Seriously, is that what you WANT to see happen?
Think of the CHILLLLLLDDDDDRREEEEENNN!
Yes, Dominic @ 11, agreed, in principle. But in practice I have a worry.
First, there is a lot of overlap between those two populations. While I'm sure you could find an annecdotal counter-example, the vast majority of those locked up for drug crimes are not upstanding members of their communities who happen to like to take the occasional private toke. The vast majority of them are people with few useful skills, poor impulse control, and little respect for others -- the kind of people that we agree are going to eventually need to be locked up.
Second, what if drug crime laws give us a way to identify, prosecute, and lock up those people before they go on burglary, assult, and murder sprees? If we wait for them to progress to these more serious crimes first, we are going to have some people burgled, assulted, and dead that we otherwise wouldn't have. This is kind of the idea behind "zero-tollerance policing": take some minor but easily observable thing that really doesn't need to be illegal, like jaywalking or public alcohol or drug consumption, and prosecute it mercilessly; the bad seed can't cope and get busted, the rest of us just buckle up and fly straight. You've sorted your population and no one had to get burgled, assulted, or murdered.
Either of these assumptions might be wrong, although I suspect there is some truth to both of them. In any case, there are questions of justice that arguably take precedence over my practical worries. But aren't you the least bit worried about the practical effect?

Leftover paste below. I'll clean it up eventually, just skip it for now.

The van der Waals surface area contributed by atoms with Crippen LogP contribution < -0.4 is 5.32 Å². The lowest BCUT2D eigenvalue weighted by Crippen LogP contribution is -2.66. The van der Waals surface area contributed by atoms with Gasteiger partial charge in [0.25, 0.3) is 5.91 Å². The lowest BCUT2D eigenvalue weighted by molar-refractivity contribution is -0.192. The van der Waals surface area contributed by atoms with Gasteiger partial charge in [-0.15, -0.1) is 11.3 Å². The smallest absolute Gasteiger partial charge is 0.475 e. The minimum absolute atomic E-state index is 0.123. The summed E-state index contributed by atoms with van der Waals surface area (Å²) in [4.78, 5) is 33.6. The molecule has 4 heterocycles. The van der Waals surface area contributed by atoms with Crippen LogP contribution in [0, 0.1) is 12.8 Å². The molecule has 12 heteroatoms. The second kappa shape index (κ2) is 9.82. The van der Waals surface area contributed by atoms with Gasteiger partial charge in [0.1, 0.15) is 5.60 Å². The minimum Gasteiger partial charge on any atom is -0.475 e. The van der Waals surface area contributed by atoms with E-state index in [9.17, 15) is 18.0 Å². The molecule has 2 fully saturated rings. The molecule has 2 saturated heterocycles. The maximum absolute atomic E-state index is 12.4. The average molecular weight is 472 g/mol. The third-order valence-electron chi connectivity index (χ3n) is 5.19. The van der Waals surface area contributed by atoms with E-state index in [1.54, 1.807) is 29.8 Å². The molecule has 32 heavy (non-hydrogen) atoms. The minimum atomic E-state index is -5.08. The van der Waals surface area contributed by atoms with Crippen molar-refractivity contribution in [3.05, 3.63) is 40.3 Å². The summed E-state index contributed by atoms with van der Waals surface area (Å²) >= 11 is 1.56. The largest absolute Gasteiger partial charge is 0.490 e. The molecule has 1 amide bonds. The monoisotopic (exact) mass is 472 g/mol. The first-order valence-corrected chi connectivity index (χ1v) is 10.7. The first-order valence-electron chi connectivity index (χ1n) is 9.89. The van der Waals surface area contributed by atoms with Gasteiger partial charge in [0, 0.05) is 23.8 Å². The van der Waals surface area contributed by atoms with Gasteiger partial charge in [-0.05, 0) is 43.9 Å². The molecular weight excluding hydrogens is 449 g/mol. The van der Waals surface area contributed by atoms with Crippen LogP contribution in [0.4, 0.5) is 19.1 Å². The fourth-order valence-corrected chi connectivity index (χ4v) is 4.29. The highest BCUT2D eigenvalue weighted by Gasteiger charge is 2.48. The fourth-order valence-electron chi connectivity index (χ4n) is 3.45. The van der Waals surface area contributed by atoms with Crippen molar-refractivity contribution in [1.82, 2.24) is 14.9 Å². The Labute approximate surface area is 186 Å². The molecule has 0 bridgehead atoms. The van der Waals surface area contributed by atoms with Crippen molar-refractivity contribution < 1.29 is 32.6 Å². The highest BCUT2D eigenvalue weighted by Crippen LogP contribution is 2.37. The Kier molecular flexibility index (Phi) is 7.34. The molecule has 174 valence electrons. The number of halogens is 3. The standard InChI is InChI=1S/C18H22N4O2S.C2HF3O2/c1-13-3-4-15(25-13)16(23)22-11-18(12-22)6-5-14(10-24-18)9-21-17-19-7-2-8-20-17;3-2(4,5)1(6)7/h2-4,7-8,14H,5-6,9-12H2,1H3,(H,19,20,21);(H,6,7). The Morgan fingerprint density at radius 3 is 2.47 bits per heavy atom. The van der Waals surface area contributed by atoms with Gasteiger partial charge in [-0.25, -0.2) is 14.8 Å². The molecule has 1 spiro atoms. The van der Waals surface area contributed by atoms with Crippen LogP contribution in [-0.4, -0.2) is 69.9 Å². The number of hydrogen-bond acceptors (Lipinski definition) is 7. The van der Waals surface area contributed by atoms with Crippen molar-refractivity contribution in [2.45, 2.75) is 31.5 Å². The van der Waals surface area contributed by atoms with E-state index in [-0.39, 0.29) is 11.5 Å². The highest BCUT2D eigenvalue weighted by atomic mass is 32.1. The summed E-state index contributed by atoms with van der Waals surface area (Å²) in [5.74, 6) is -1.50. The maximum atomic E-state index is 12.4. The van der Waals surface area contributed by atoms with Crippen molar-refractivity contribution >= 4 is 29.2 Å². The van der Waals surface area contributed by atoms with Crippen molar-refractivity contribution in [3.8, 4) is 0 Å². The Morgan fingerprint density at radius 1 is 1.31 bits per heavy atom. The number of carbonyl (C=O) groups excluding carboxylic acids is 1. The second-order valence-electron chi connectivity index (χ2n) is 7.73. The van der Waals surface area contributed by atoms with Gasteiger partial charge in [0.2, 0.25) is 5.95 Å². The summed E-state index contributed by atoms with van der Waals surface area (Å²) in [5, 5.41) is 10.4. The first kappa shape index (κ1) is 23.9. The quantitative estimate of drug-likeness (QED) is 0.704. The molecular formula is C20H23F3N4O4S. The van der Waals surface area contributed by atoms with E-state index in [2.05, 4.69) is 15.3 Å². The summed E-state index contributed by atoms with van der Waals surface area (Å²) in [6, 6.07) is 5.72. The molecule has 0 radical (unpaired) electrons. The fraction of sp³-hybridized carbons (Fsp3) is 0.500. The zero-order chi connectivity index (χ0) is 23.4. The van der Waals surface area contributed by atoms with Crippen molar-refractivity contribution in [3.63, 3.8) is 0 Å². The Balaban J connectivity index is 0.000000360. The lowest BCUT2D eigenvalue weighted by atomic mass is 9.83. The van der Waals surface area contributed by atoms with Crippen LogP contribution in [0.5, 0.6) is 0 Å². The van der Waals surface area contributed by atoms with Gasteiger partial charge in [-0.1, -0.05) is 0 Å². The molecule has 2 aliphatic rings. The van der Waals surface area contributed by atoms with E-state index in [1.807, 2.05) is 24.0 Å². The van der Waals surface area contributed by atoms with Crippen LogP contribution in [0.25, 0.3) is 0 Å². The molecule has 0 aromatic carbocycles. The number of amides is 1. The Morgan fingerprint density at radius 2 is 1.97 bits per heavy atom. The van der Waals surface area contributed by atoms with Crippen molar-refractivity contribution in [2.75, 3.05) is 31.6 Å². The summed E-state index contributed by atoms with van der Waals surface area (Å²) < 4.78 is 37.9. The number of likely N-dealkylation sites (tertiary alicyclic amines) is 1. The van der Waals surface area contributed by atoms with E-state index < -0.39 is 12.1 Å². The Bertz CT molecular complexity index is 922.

one would have to analyze whether pot smoking and other drugs give criminals the inclination to commit assault, robbery, and theft that they would not if sober. If so the case could be made that these crimes that could have been committed are not being committed because the would be criminals are in jale for drug convictions. Recreational pot users usually don't end up in jail. It is hard core mass consuming druggies that end up there.
Cops get to keep assets for all drug arrests, so they do that instead of their jobs.
Arresting rapists and murderers just costs the county or city money.
Republican ideals in action.
Which, naturally, are BAD FOR AMERICA.
@14; I think you are talking about ALL drug use, where the rest of us are talking about marijuana use. Yes, I agree that a great number of the criminal/ underclass use hard drugs [Cocaine, Herion, Meth, etc.], but the argument does not extend to those who use marijuanna. Are some marijuanna users criminals? Yes, but you can say the same thing about people who wear cotton shirts. Does it make sense to lock up people who use marijuanna for medical reasons? No. Does it make sense to lock-up people who use marijuanna as a substitute for alchohol? Again, I say no. I realize that you disagree, but a "No Tolerance" policy for marijuanna doesn't work [or at least it hasn't worked], costs a society more than it benefits and is [in my opinion] unethical. Let me bore you with the story of my aunt who starved to death because her cancer made her too sick to eat - marijuanna aliviated her symptoms enough that she could eat small portions. When she ran out of pot, she died, not of cancer, but from STARVATION. You watch a loved one go through that and then talk to me about "No Tolerance" policies.